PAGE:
Former IBM exec gets green light to work for Apple

legal wrangling revealed some of Apple's recruiting process

Mark Papermaster, the former IBM executive who was blocked last year by a US federal court from working at Apple, will be able to start his new job April 24, six months after he left IBM, according to terms of a settlement made public Tuesday.

As part of the agreement, Papermaster, a 26-year veteran of IBM who resigned in October to take a senior position at Apple, must swear at two different times this year that he has not disclosed or used any IBM trade secrets.

Papermaster was barred from working at Apple in early November 2008 - just days after he took a job running the company's iPod and iPhone engineering group - when a federal judge ruled in favor of his former employer. IBM claimed that a non-competition agreement Papermaster signed in 2006 prevented him from working for rivals for a year after leaving.

A week, later, Papermaster countersued IBM, arguing that the non-competition agreement was unenforceable.

In its statement Tuesday, IBM couched the agreement as a win, stressing that Papermaster would not be allowed to work for Apple until a six-month period has passed since he left. "IBM and Mr. Papermaster have now agreed on a resolution of the lawsuit under which Mr. Papermaster may not begin employment with Apple until April 24, 2009, six months after leaving IBM, and will remain subject thereafter to all of his contractual and other legal duties to IBM, including the obligation not to use or disclose IBM's confidential information," said the company.

For its part, Apple said that Papermaster will take his spot as senior vice president of devices hardware engineering in April, and that he will report to CEO Steve Jobs.

Jobs, however, is on medical leave until late June. In his stead, chief operating officer Tim Cook is in charge of the day-to-day operations at Apple.

Papermaster will take the position left open by the departure of Tony Fadell, a senior vice president who has been credited with jump-starting the company's iPod business. Fadell remains with Apple as an adviser to Jobs at an annual salary of $300,000.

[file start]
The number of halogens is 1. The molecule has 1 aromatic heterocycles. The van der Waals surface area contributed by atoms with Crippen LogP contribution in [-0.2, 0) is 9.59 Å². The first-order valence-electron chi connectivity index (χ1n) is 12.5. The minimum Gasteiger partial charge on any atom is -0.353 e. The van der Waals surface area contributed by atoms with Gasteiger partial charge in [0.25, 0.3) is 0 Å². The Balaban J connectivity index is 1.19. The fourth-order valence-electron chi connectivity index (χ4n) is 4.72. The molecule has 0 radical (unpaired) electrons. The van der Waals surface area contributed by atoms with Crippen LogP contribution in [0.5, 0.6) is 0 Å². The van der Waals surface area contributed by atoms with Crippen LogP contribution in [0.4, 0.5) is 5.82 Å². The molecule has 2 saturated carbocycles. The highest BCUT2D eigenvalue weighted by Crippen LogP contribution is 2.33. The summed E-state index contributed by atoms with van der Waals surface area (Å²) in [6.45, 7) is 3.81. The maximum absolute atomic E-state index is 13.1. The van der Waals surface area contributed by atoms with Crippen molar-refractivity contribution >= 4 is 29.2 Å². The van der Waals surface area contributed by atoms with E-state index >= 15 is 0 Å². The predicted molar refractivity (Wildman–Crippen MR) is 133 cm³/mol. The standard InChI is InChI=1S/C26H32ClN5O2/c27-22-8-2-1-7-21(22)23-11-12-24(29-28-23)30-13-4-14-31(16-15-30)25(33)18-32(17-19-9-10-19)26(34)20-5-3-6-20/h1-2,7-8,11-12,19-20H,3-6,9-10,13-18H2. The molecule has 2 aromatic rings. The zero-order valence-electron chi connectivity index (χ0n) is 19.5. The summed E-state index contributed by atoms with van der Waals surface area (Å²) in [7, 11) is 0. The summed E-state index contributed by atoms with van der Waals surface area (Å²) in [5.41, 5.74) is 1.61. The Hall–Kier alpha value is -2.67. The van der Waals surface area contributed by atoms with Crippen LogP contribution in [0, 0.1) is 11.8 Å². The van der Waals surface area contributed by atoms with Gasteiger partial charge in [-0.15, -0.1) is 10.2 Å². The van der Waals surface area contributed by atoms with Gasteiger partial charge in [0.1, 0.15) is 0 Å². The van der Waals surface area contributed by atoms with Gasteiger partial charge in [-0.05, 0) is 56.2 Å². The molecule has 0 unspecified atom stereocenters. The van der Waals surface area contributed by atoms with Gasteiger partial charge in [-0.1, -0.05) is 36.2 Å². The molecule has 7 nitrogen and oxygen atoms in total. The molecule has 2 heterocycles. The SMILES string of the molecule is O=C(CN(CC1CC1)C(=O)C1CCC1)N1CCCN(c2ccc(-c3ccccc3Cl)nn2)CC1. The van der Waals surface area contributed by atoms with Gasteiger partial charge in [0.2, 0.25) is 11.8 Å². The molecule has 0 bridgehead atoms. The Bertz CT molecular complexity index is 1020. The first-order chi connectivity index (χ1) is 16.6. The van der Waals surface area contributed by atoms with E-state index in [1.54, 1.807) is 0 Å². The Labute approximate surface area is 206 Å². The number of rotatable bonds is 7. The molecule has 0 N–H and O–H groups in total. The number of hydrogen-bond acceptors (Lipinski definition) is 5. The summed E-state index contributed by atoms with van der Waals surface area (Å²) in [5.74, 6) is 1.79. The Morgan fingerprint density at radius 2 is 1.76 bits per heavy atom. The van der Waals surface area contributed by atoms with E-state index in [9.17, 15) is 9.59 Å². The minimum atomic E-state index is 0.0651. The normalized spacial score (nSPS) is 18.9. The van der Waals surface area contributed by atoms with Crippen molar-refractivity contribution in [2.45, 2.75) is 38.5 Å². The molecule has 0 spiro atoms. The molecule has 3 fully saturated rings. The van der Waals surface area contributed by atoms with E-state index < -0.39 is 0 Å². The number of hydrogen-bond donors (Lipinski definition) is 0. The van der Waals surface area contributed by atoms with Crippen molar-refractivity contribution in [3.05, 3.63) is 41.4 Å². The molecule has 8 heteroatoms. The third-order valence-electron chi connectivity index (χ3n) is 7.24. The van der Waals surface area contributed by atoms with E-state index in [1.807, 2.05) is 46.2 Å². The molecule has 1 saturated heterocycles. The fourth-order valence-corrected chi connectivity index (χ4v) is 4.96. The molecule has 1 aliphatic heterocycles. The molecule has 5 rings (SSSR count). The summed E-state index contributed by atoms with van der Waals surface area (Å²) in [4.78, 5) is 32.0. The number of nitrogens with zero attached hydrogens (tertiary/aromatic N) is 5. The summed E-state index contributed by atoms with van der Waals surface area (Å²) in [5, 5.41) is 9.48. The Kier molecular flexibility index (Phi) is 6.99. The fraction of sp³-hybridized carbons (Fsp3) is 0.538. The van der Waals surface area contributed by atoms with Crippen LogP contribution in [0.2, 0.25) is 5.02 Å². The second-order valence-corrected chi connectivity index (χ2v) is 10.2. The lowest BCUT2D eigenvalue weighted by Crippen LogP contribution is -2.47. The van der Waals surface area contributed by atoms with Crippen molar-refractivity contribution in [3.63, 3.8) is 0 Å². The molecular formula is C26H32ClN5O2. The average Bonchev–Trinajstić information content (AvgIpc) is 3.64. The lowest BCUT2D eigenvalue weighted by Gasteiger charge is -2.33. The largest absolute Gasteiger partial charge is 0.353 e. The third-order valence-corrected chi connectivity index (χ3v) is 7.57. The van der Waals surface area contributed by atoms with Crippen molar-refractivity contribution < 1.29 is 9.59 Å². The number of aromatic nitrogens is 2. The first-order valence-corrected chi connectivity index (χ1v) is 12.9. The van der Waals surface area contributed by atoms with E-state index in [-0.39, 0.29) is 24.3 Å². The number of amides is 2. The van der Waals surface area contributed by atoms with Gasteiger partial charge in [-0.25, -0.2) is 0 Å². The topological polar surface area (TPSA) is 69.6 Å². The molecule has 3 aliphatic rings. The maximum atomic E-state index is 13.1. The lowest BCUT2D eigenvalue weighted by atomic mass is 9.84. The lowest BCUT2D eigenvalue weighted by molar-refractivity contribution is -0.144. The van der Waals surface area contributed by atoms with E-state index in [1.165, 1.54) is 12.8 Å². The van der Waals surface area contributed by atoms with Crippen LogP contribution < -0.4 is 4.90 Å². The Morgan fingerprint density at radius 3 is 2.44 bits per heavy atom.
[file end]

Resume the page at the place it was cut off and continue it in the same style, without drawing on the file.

Twice after his start date, Papermaster will be required to sign a declaration in which he swears under penalty of perjury, that he has not disclosed any confidential IBM information, nor intends to. The first such declaration must be given to IBM in the first half of July, the second in the first half of October.

The legal wrangling between IBM and Papermaster revealed some of Apple's recruiting process. In papers filed with U.S. District Court Judge Kenneth Karas, Papermaster said Apple had approached him in January 2008, and after talking with him about an unspecified position, offered him a position developing computer hardware. He declined the offer.

Last September, Apple again contacted Papermaster, which led to more meetings with Jobs and others in early October. "The job at Apple is a once-in-a-lifetime opportunity," his lawyers said as they worked to counter the eventual injunction.

IBM had argued that Papermaster was hired at least in part because of his expertise in microprocessor design, and said that he knew of "highly confidential IBM trade secrets" that would "irreparably harm" his former company if he was allowed to work for Apple.

Papermaster will take over the engineering of two of Apple's three revenue pillars. In the quarter that ended December 31, 2008, Apple sold 22.7 million iPods and 4.4 million iPhones. Together the two devices contributed 45 per cent of the revenues Apple earned last quarter.

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Gregg Keizer

Computerworld
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